U.S. freezes bin Laden assets

Bush acts to cut off flow of money to militant, associates

Foreign banks warned

President describes executive order as part of war on terror

September 25, 2001|By David L. Greene | David L. Greene,SUN NATIONAL STAFF

WASHINGTON - Launching the first known strike in his war on terrorism, President Bush issued an executive order yesterday freezing U.S. assets belonging to Islamic militant Osama bin Laden, his Al Qaeda organization and even charities that may unwittingly support him.

In an extraordinary threat, Bush also warned foreign banks that he would freeze their assets and halt their financial transactions in the United States if they did not cut off money flowing to bin Laden's network.

"Today, we have launched a strike on the financial foundation of the global terror network," Bush said. "If you do business with terrorists, if you support or sponsor them, you will not do business with the United States of America."

Bush, flanked by senior Cabinet officers in the Rose Garden, said he hoped the fanfare attending his announcement would convey to Americans that some of the most significant actions of the war would not involve planes or troops.

"I've asked our military to be ready for a reason," the president said. "But the American people must understand this war on terrorism will be fought on a variety of fronts."

Bush's order, signed at 12:01 yesterday morning, specifically targets 27 entities: bin Laden and 11 of his lieutenants; Al Qaeda and 10 terrorist organizations from nations such as Algeria, the Philippines and Yemen that are believed to support it; a German company suspected of being a front for bin Laden; and three charities that U.S. officials believe are sources of funding for bin Laden's operations even though they might not be aware of it.

A goal of one of the charities, the Al Rashid Trust, is to feed the hungry in Pakistan and Afghanistan, and it claims to have opened bakeries in the two countries for that purpose.

"Just to show you how insidious these terrorists are, they oftentimes use nice-sounding, nongovernmental organizations as fronts," Bush said. "We intend to deal with them, just like we intend to deal with others who aid and abet terrorist organizations."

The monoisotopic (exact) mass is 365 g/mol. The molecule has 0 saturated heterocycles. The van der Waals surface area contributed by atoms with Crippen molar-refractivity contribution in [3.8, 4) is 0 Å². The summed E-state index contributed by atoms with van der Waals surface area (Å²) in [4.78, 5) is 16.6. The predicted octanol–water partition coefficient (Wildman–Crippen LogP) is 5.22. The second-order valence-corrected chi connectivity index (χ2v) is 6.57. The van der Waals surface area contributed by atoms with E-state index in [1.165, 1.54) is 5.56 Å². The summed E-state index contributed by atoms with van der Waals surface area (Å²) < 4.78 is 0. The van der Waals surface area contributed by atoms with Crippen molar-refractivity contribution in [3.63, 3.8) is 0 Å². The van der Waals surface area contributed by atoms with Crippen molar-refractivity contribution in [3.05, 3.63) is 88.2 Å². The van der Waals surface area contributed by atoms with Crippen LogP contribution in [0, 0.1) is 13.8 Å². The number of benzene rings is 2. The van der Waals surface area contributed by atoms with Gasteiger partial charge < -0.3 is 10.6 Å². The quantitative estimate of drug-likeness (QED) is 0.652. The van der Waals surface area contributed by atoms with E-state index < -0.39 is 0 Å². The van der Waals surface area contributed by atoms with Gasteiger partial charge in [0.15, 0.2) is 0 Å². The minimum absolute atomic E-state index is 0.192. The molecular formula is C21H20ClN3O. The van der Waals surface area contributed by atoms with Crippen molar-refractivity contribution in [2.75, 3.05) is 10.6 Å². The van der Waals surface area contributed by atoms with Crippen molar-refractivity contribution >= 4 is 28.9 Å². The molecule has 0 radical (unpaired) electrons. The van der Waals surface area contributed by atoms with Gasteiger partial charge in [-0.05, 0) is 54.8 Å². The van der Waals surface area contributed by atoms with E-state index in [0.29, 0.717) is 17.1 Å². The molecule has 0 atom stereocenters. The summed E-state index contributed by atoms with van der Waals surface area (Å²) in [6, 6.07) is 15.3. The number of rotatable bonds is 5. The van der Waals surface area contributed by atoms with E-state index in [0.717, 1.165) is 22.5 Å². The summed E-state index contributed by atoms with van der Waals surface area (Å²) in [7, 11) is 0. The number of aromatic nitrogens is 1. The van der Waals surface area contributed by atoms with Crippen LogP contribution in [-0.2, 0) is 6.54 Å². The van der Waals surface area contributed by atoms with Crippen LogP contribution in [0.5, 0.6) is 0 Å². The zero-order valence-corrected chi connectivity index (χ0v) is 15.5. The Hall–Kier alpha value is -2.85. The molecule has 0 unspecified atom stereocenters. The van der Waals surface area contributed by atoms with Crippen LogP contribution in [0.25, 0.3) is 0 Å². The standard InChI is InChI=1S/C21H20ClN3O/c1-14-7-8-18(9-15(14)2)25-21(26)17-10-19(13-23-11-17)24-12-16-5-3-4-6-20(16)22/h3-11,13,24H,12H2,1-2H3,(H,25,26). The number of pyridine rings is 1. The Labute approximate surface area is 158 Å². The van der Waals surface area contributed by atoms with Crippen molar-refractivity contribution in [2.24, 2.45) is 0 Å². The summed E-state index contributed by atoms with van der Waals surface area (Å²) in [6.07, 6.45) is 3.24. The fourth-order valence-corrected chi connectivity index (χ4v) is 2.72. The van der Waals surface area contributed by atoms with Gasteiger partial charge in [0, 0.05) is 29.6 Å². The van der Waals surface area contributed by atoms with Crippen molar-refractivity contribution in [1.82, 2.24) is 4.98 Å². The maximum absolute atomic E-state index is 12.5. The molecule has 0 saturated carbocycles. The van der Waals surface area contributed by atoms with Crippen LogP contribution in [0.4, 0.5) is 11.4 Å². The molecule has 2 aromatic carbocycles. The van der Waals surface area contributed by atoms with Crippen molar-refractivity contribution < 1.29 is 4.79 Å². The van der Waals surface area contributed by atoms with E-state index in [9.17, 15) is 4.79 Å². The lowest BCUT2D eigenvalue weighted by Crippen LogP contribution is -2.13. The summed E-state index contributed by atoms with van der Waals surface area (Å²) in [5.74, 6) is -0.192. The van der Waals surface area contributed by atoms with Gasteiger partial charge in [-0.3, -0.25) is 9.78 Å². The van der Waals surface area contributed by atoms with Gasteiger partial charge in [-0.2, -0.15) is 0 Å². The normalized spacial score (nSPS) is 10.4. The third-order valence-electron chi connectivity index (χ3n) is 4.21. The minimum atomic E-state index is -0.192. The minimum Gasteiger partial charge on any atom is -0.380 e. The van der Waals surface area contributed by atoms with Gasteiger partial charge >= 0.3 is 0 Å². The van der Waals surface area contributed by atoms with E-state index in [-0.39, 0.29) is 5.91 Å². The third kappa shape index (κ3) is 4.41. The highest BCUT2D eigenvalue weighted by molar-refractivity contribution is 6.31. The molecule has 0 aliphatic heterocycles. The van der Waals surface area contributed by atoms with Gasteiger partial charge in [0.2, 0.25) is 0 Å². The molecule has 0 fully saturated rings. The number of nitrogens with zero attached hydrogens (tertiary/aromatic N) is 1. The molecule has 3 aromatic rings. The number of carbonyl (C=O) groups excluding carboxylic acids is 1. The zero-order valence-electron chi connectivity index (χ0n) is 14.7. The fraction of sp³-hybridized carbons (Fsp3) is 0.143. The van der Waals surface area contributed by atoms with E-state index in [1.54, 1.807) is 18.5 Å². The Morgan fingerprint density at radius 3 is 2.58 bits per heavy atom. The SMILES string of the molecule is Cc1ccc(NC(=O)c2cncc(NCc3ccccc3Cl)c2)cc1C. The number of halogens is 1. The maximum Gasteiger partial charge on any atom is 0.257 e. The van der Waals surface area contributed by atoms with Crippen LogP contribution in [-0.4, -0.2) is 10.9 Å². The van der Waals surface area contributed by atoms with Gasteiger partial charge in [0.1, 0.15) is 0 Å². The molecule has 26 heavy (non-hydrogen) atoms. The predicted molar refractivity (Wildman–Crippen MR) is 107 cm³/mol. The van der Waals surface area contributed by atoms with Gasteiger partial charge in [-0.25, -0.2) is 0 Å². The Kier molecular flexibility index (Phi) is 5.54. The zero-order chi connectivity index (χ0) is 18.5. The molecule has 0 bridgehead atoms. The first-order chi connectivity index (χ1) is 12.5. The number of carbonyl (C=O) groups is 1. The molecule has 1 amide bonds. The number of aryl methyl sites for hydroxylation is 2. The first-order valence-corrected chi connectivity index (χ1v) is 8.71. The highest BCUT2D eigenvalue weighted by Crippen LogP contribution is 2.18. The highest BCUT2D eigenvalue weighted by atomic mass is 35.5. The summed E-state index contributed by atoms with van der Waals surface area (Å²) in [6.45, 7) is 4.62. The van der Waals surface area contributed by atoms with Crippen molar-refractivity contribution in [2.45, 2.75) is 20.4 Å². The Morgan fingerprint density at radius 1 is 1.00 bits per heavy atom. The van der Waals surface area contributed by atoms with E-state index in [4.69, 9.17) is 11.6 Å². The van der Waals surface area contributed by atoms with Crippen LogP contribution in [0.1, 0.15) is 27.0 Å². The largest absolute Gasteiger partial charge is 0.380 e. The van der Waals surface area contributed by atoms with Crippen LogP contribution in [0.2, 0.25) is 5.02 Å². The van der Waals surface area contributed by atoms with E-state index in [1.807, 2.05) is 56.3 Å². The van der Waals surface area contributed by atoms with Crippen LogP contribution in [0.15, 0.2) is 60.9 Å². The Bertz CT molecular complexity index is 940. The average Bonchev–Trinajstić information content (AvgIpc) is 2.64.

Bush's order directs the Treasury Department to freeze assets belonging to all 27 entities and to cut off all their transactions with Americans.

"We have developed the international financial equivalent of law enforcement's `Most Wanted' list," said the president. "And it puts the financial world on notice."

The president acknowledged that most of bin Laden's wealth - even without outside support, he is believed to have a personal fortune of more than $2 million - is being held outside the United States. Therefore, Bush said, the U.S. government would be depending on foreign governments and banks to share intelligence and follow America's lead in choking off the terrorists' funding.

`Stop payment'

"Money is the lifeblood of terrorist operations," he added. "Today, we're asking the world to stop payment."

The president gave Treasury the option of punishing nations and foreign banks that do not comply by freezing their assets and ending their transactions here - potentially a severe blow to countries that depend on U.S. commerce.

It was unclear yesterday whether foreign governments and banks will cooperate. But administration officials said they have been speaking with leaders from other countries who have already offered their support.

U.S. officials said, for example, that they had won a promise of cooperation from Switzerland, a nation that has long prided itself on maintaining the privacy of individuals and organizations that hold accounts in their banks.

"No one is Pollyannish enough to believe that there won't be concerns or objections voiced," said David Aufhauser, Treasury's general counsel.

"But we have a high degree of confidence," he said, "because no responsible banker would ever be an enemy to the purposes of this order."

Aufhauser said that U.S. officials would begin traveling to foreign capitals within the next week to "underscore personally" to presidents and other leaders that Bush wants their cooperation. He said the administration planned to focus on nations in the Persian Gulf region, where many of the entities on the president's list are based.

In his address to Congress last Thursday, Bush said that any country harboring terrorists would be considered a "hostile regime" by the United States. But it seemed clear yesterday that the administration, while launching its campaign against specific terrorists and terrorist groups, planned to give foreign governments both time and opportunities to demonstrate that they are on the American side.

"This order is a notice to financial institutions around the world," said Treasury Secretary Paul H. O'Neill, who was with Bush in the Rose Garden. "If you have any involvement in the financing of the Al Qaeda organization, you have two choices: cooperate in this fight, or we will freeze your U.S. assets. We will punish you for providing the resources that make these evil acts possible."

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